Glenn Greenwald, the journalist at the Guardian who broke many of the stories related to the National Security Agency (NSA) leaks over the past two months, had a stressful weekend. His long-term partner, David Miranda, was detained for nine hours by British authorities exercising their very broad anti-terrorism powers at Heathrow Airport in London.
Greenwald spoke to the media, in Portuguese, at the Brazilian airport where he met Miranda upon his return. Here is the full quote from Reuters' coverage:
I will be far more aggressive in my reporting from now. I am going to publish many more documents. I am going to publish things on England too. I have many documents on England's spy system. I think they will be sorry for what they did. [...] They wanted to intimidate our journalism, to show that they have power and will not remain passive but will attack us more intensely if we continue publishing their secrets.
The Reuters report focused on Greenwald's "they will be sorry" comment and implied that Greenwald would be publishing more documents in response to the government's decision to detain his partner. Greenwald took issue with the framing, saying the Reuters report neglected to include key context, including the questions that prompted his comments. He tweeted out this paraphrase of his conversation with the press:
Q: Will the UK's detention of your partner deter your future reporting?
A: Absolutely not. If anything, it will do the opposite. It will embolden me: I have many more documents to report on, including ones about the UK, where I'll now focus more. I will be more aggressive, not less, in reporting.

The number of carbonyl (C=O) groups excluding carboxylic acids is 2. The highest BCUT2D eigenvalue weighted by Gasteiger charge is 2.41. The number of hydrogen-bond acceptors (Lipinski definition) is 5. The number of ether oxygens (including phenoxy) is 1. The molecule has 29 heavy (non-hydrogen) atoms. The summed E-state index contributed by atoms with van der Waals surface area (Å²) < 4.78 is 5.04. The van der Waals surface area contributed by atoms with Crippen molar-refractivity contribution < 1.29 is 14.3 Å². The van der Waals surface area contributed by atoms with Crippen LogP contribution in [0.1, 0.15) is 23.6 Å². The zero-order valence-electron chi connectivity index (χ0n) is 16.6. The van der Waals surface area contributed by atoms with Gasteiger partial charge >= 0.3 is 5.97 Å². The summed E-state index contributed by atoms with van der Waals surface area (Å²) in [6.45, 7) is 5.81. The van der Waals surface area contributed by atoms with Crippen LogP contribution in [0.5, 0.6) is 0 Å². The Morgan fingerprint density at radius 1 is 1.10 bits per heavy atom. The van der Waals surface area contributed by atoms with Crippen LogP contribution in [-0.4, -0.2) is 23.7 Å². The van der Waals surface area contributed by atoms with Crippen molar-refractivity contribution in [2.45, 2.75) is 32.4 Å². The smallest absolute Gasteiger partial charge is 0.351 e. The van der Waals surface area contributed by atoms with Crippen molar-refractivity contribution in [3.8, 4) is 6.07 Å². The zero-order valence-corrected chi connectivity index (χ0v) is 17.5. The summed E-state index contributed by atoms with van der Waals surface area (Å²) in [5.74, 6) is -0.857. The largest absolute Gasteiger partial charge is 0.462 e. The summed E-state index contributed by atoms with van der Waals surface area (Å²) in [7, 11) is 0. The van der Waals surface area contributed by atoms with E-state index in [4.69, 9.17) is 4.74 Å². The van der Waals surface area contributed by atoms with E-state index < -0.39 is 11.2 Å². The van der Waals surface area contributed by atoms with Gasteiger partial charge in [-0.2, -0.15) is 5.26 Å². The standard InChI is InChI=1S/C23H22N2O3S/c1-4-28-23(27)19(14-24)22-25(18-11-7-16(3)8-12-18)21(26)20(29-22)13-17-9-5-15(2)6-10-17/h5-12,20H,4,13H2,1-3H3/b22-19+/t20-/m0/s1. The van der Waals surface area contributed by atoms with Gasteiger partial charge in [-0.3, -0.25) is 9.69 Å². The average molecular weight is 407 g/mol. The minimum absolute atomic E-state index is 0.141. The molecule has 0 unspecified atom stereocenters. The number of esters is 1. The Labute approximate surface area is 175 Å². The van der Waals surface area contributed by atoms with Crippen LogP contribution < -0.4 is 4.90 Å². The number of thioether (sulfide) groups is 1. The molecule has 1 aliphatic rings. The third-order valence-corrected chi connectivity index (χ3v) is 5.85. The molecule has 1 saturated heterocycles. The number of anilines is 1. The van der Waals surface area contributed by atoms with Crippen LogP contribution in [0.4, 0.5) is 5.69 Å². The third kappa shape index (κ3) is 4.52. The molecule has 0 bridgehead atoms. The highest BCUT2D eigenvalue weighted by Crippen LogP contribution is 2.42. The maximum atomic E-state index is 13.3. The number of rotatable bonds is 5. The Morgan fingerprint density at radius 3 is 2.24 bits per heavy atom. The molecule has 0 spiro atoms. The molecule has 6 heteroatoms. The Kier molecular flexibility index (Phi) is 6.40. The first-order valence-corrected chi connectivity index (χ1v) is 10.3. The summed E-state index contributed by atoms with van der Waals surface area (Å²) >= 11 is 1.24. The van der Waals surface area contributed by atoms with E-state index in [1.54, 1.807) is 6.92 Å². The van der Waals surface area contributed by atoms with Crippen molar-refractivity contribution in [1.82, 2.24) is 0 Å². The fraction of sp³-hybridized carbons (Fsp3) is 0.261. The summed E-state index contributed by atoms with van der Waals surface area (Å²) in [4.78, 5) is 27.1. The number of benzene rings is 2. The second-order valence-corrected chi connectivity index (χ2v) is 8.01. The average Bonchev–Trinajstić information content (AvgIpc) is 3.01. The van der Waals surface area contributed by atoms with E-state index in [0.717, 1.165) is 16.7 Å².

Q: What effect do you think they'll be of the UK's detention of your partner?
A: When they do things like this, they show the world their real character. It'll backfire. I think they'll come to regret it.
But other news organizations had already followed Reuters' lead in sticking to the narrative that Greenwald was threatening the British government over the incident. The Huffington Post's headline blared: "Greenwald vows vengeance," while many others hooked on to the alleged "sorry" comment.
It's probably not surprising that the "sorry" angle took off in the media -- it's an attention-grabber, and it's easy to sensationalize outside the alleged full context. But even if Greenwald hadn't directly disputed the Reuters presentation of his comments, the Huffington Post's vengeance interpretation is a little far-fetched.
Greenwald's point seems to have been that he was determined not to be scared off by intimidation. Greenwald and the Guardian have already been publishing documents outlining surveillance programs in Britain, and Greenwald has long declared his intention to continue publishing documents. By doing so, Greenwald isn't taking "vengeance." He's just doing his job.